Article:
Beautiful: The Carole King Musical is just that. It is beautiful. Carole King was inspired to write this song while riding the New York City Subway. Looking at the other riders, she realized how you perceive the world is how it will return to you. Beautiful tells the intriguing story of a teenage girl who, despite obstacles, rises to the top of the popular music genre during the 60’s. Her work is so well-known, but I was unaware of how interesting her rise to fame was. Carole Joan Klein was born in 1942 in Manhattan, New York, to a firefighter, Sidney Klein, and a teacher, Eugenia (nee’ Cammer). Carol’s parents met at Brooklyn College, where her father was a chemistry major and her mother an English/Drama major. They both dropped out of college and married in 1937 at the end of the Great Depression. After the birth of Carol, they bought a two-story duplex in Brooklyn. Carol was a musical prodigy. She learned to play piano from her mother at age three, and by age four, her parents discovered she had perfect pitch. She started school at four and showed exceptional skills in language and math.
By the 1950s, she formed a band in high school called the Co-sines. She altered her name to Carole King and began her entrepreneurship, making demo records with her friend Paul Simon. She had her first official promotional single at age sixteen, “The Right Girl.” She also attended Brooklyn College at sixteen, where she met Gerry Goffin, a chemistry student, and pop lyricist well portrayed with all his bravado and foibles by Andrew Mueller. They became a songwriting team and then marriage partners once Carole discovered she was pregnant.
In 2014, Douglas McGrath, film director, actor, and award-winning American screenwriter, wrote the book for the Broadway musical Beautiful, which received a Tony Award for Best Book of a Musical. McGrath begins the story at Carnegie Hall in 1971, where Carole King performs “So Far Away” from her Tapestry Album, including James Taylor on acoustic guitar. Tapestry was the number-one album in the United States for over fifteen weeks straight and went on to garner Album of the Year from the Grammys. After Kaitlyn Davis’s powerful, heart-rending rendition of “So Far Away,” the story transitions to Brooklyn.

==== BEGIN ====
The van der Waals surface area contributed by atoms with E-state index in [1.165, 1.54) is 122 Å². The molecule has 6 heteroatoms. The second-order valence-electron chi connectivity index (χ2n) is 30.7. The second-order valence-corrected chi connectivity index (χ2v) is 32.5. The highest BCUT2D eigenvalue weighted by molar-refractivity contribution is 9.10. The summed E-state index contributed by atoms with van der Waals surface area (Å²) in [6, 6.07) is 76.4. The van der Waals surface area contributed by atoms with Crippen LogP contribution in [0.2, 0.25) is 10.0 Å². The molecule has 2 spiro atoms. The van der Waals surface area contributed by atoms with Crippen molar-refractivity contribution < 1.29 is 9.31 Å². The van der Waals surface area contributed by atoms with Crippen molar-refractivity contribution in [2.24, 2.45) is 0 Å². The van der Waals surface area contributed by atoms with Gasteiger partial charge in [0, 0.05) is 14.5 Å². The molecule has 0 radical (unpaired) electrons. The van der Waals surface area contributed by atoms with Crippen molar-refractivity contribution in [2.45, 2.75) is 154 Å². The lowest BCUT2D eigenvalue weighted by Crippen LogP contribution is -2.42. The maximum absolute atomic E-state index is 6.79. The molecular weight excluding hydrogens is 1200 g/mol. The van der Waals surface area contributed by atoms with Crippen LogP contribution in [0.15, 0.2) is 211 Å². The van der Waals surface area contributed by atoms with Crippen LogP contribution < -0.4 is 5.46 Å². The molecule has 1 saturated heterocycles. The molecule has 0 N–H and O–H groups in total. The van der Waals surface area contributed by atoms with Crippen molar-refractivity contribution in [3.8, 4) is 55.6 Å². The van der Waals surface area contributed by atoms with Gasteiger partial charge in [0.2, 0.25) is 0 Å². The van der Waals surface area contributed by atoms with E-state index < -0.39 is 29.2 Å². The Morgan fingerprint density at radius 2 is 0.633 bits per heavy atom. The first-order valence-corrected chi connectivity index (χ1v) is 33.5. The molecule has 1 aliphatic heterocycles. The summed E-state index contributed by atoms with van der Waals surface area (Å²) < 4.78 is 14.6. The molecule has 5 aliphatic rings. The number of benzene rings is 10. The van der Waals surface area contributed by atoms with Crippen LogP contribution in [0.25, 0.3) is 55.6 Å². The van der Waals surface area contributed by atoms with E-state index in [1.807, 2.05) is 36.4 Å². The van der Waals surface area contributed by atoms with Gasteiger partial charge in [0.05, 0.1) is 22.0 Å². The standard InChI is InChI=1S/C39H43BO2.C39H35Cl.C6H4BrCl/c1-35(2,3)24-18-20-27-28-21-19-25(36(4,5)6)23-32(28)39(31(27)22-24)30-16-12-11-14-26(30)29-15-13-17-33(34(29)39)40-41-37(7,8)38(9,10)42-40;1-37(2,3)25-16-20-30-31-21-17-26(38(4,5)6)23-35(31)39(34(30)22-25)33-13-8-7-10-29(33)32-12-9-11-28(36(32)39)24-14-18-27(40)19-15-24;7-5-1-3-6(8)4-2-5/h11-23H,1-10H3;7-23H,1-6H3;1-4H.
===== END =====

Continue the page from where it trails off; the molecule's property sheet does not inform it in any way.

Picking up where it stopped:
Sixteen-year-old Carole is begging her mother, Genie Klein, played marvelously by Janet Ulrich Brooks as an overbearing comic Jewish mother, to allow her to go to Times Square to sell a song to Donnie Kirchner. Lawrence Grimm, as Kirchner, delivers his quick quips with impeccable timing. The audience was delighted by his performance. When Erica Stephan steps onto the stage as Cynthia Weil, she is electric. Her performance is entirely captivating. Granted, she has marvelous lines, but her delivery and command of the stage are impressive. Justin Albinder deftly embodies Barry Mann as a hypochondriac mooning over his songwriting partner, Cynthia Weil. Weil described their theatrical characters as the Fred and Ethel, comic relief to the competitive team of King and Goffin as Lucy and Desi. Mann and Weil worked as a prolific hit songwriting team for over four decades. In 1987, they achieved Songwriters Hall of Fame status, and in 2010, the Rock & Roll Hall of Fame welcomed them in.
Their “On Broadway” song performed by the Drifters, comprised of actors, singers, and dancers Christian Denzel Bufford, Naiqui Macabroad, Yasir Muhammad, and Juwon Tyrel Perry, is one of my all-time favorite numbers. Melanie Brezill, Arianna Burks, and Alexis J. Roston put on spectacular performances as the stunning Shirelles.
The Media Design by Anthony Churchill’s video representations of 1650 Broadway and other scene settings are immensely helpful with the mood and times of the 50s and through the 70s. I am amazed by the movement of the set properties and how seamlessly they are done. Kudos to Scenic Designer Andrew Boyce for that remarkable feat. The whole team of behind-the-scenes superstars: Jessica Fisch, Director, Lighting Design by Jesse Klug, Sound Design by Michael Daly, Sully Ratke’s Costume Design, and Sally Zack’s Properties Design, engage us in a flawless re-telling of Carole’s rise from a behind the scenes teen song stylist to an international singer/songwriter sensation.
The words and music by Gerry Goffin, Carole King, Barry Mann, and Cynthia Weil are expertly executed by Music Director/ Orchestral Reductions Ryan T. Nelson and conductor Christopher Sargent. While Christopher Wisdom’s choreography is vibrant, dynamic, and delightfully entertaining. You feel drawn back to the nostalgic time of the Drifters and Shirelles, Neil Sedaka, Janelle Woods, The Righteous Brothers, and Little Eva. The show features “You’ve Got a Friend,” “One Fine Day,” “So Far Away,” “Take Good Care of My Baby,” “Up on the Roof,” “You’ve Lost That Lovin’ Feeling,” “Will You Love Me Tomorrow,” and “Natural Woman.” This is entertainment worthy of the holiday season with heart, laughter, and pathos. At the finale, the audience was on their feet, rocking and rolling to “I Feel the Earth Move.”
BEAUTIFUL: THE CAROLE KING MUSICAL is scheduled to run Wednesdays at 1 p.m. and 7:30 p.m., Thursdays at 7:30 p.m., Fridays at 8 p.m., Saturdays at 4 p.m. and 8 p.m., and Sundays at 1 p.m. and 5 p.m., with select Thursday 1:00 p.m. shows. Ticket prices start at $55 (excluding tax and handling fees). Call for student, senior, and military discounts. On Wednesday and Thursday evenings, a limited number of dinner-theatre packages are available for purchase through the Marriott Theatre Box Office. To make a restaurant reservation, please call 847.634.0100. Reservations are strongly recommended. Free parking is available at all performances. To reserve tickets, please call The Marriott Theatre Box Office at 847.634.0200 or go to Marriott Theatre Tickets or Visit MarriottTheatre for more information. Tickets are selling quickly.
Photos: Courtesy of Liz Lauren and Heron Agency